CMS-1345-F 152Program for, among other reasons, violation of the antitrust laws. Second, we will provide the Antitrust Agencies with aggregate claims data regardingallowable charges and fee-for-service payments, which will assist the Antitrust Agencies incalculating PSA shares for ACOs participating in the Shared Savings Program. We will sharethese data with the Antitrust Agencies as soon as the data become available. In addition, we willrequire ACOs formed after March 23, 2010, to agree, as part of their application to participate inthe Shared Savings Program, to permit us to share a copy of their application with the AntitrustAgencies. Both the aggregate data and the information contained in these applications will helpthe Antitrust Agencies to assess and monitor ACOs’ effects on competition and take enforcementaction, if appropriate. Third, the Antitrust Agencies will rely on their existing enforcementprocesses for evaluating concerns raised about an ACO’s formation or conduct and filingantitrust complaints when appropriate. Thus, we are not finalizing our proposal to require mandatory antitrust review and thesubmission of a letter from a reviewing Antitrust Agency confirming that it has no present intentto challenge, or recommend challenging, an ACO formed after March 23, 2010, that does notqualify for the rural exception articulated in the final Antitrust Policy Statement, and that has aPSA share above 50 percent for any common service that two or more ACO participants provideto patients from the same PSA. In other words, we will not condition Shared Savings Programeligibility on whether an ACO has obtained the requisite letter from the Antitrust Agencies.Rather, we will accept such an ACO into the Shared Savings Program regardless of whether itvoluntarily obtains a letter from the Antitrust Agencies and regardless of the contents of anyletter it may have voluntarily obtained from the Antitrust Agencies, assuming that the ACOmeets the other eligibility requirements set forth in this final rule. We emphasize that the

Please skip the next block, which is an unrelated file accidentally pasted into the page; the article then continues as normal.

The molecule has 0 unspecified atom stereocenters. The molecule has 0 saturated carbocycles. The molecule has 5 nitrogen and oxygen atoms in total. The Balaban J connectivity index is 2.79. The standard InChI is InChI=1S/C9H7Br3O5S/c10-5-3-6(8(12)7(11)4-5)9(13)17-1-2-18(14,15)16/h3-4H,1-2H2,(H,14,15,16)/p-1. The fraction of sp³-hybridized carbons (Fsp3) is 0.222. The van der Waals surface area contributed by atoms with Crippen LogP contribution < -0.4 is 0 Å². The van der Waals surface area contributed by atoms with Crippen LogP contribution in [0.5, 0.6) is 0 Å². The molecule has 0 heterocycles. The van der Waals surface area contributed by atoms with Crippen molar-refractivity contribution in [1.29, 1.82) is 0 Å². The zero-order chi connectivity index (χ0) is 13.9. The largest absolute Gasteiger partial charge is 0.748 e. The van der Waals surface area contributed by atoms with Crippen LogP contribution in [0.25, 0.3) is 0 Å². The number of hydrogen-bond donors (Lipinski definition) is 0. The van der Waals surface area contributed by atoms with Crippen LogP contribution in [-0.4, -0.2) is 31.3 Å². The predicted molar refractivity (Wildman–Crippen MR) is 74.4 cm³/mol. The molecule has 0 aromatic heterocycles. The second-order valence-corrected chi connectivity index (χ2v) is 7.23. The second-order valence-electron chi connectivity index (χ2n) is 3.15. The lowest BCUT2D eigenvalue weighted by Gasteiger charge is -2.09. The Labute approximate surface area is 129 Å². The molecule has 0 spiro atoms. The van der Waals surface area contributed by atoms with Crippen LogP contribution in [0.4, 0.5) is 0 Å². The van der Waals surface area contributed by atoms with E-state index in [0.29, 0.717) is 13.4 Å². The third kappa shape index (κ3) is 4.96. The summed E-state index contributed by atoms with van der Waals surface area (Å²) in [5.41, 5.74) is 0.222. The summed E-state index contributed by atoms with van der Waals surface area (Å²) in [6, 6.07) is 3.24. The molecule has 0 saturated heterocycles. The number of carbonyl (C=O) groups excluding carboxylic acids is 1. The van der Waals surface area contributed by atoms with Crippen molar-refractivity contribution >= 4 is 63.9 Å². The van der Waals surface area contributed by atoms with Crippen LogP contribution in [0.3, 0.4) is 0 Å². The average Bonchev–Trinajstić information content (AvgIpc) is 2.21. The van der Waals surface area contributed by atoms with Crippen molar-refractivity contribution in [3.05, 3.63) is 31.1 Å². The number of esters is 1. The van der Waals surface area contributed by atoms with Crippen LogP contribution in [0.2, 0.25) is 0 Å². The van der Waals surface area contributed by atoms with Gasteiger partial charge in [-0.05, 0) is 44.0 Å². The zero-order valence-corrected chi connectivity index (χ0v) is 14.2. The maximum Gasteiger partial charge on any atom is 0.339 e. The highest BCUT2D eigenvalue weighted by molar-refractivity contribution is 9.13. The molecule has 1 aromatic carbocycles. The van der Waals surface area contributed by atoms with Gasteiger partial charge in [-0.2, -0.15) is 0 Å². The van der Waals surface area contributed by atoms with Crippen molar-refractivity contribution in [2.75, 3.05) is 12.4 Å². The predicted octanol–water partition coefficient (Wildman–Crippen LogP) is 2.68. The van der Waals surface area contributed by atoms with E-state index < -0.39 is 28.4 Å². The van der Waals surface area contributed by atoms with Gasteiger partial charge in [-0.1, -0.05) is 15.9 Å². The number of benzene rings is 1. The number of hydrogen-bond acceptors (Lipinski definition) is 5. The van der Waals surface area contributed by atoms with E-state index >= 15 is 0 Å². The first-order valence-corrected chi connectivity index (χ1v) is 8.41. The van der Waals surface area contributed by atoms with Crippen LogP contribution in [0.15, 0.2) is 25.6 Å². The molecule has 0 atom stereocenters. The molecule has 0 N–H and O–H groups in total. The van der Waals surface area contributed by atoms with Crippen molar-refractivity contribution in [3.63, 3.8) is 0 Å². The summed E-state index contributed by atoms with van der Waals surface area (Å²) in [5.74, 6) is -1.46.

CMS-1345-F 153acceptance of an ACO into the Shared Savings Program represents no judgment by CMS aboutthe ACO’s compliance with the antitrust laws or the ACO’s competitive impact in a commercialmarket. Moreover, we do not believe that allowing anticompetitive ACOs to operate incommercial markets is necessary for the Shared Savings Program to function effectively. Again, as noted previously, we encourage newly formed ACOs that desire greaterantitrust guidance to seek a voluntary expedited review from the Antitrust Agencies beforeapplying to the Shared Savings Program. All participants in the Shared Savings Program willremain subject to the antitrust laws. In addition, as discussed previously, we released in June2011 some of the information necessary for ACO applicants to identify common services and tohelp calculate the relevant PSA shares. The final Antirust Policy Statement describes theprocedures for obtaining the voluntary expedited antitrust review. Although we are eliminating the proposed mandatory review requirement, we still intendto coordinate closely with the Antitrust Agencies throughout the application process and theoperation of the Shared Savings Program to ensure that the implementation of the program doesnot have a detrimental impact upon competition. As discussed in the proposed rule, competitionamong ACOs participating in the Shared Savings Program will foster improvements in quality,innovation, and choice for Medicare FFS beneficiaries. Section 1899(a)(1)(A) of the Act, whichstates that "groups of providers and suppliers meeting criteria specified by the Secretary maywork together … through an accountable care organization," authorizes us to specify eligibilitycriteria for the ACOs that participate in the Shared Savings Program. As discussed previously,we are using that authority to specify that to be eligible to participate in the Shared SavingsProgram, an ACO newly formed after March 23, 2010 (as defined in the final Antitrust PolicyStatement), must agree to permit us to share its Shared Savings Program application with the